Anatomy And Physiology

Anatomy Physiology



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Overview:

Nephron is the basic functional unit of the human kidney and a single kidney is made out of 800,000 to 1 million nephrons. These nephrons perform many functions and these include regulating the blood volume, blood pressure, metabolic status and more importantly electrolyte balance. Apart from these, it performs a vital function in excreting metabolic by products including certain medications once they are metabolized elsewhere in the body. Finally, the outcome of all these functions would be the formation of urine and the solute content in urine and the volume that the kidneys are producing would depict the various functional adaptations made by the nephrons according to the body needs.

The structure of the nephron:

Each nephron contains two sections and these are the ‘renal corpuscle’ and the ‘renal tubules’. Depending on the location in which the nephrons are places, these can be named as either cortical nephrons or juxta-medullary nephrons which will have slightly different functionality and anatomical characteristics of its own.

Renal corpuscle:

This can be named as the initial or beginning portion of the nephron and contains the bowman’s capsule and the glomerulus. The glomerulus is a tuft of capillaries coiled within the bowman’s capsule and the pressure build up within the glomerulus will determine the force at which the blood seeps in into the bowman’s capsule. It is said that, about 1/5th of the blood going through the glomerulus would get absorbed. The lining of the bowman’s capsule is adapted for its function with thin layers of cells as its wall between the blood and the space of the capsule. Thus, the podocytes are the ones which lines the inner layer or the visceral layer and simple epithelial cells would be lining the outer parietal layer.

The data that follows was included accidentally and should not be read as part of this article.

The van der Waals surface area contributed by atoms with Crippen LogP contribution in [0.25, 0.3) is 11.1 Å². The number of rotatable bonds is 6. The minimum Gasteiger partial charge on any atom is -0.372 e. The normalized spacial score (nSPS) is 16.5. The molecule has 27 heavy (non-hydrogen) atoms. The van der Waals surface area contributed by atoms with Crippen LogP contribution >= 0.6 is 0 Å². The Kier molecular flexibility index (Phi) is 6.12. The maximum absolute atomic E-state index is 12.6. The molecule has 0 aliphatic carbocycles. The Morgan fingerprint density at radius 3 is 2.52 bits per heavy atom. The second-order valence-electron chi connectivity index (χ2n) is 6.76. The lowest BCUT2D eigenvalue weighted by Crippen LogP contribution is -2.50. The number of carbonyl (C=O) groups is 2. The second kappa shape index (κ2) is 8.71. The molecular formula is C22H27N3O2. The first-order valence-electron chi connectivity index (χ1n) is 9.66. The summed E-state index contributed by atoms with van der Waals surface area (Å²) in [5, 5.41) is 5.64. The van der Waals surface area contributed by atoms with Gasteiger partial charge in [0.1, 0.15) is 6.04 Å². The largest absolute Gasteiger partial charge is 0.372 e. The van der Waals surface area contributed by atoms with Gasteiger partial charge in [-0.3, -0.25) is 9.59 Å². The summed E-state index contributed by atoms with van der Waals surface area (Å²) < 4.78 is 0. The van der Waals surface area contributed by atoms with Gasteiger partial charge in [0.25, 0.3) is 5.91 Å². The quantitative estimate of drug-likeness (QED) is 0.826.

Renal tubules:

There several anatomical regions throughout the renal tubules and it starts from the proximal convoluted tubules, proceeds to loop of henle and lastly in to distal convoluted tubules.  

The tubules would be covered by peri-tubular capillaries and the inner layers of these tubules would also be specialized to perform a specific function. Thus, the proximal convoluted tubules would be lined by brush border cells which are cuboidal in structure. These cells with increased cell surface would facilitate re-absorption of the minerals and solutes, namely the sodium, glucose and the amino-acids,  from the filtrate that passes on from the bowman’s capsule.

The loop of henle consist of a descending portion, the hairpin loop and the ascending portion which will create a concentration gradient through which more water would be re-absorbed and will make the urine more concentrated.

The distal convoluted tubules would perform an additional function to regulate the pH levels of the blood as well as regulate the calcium and potassium absorption from the filtrate.

Following the distal convoluted tubules, the filtrate or the urine would pass onto the collecting tubules which are not considered to be part of the nephron.

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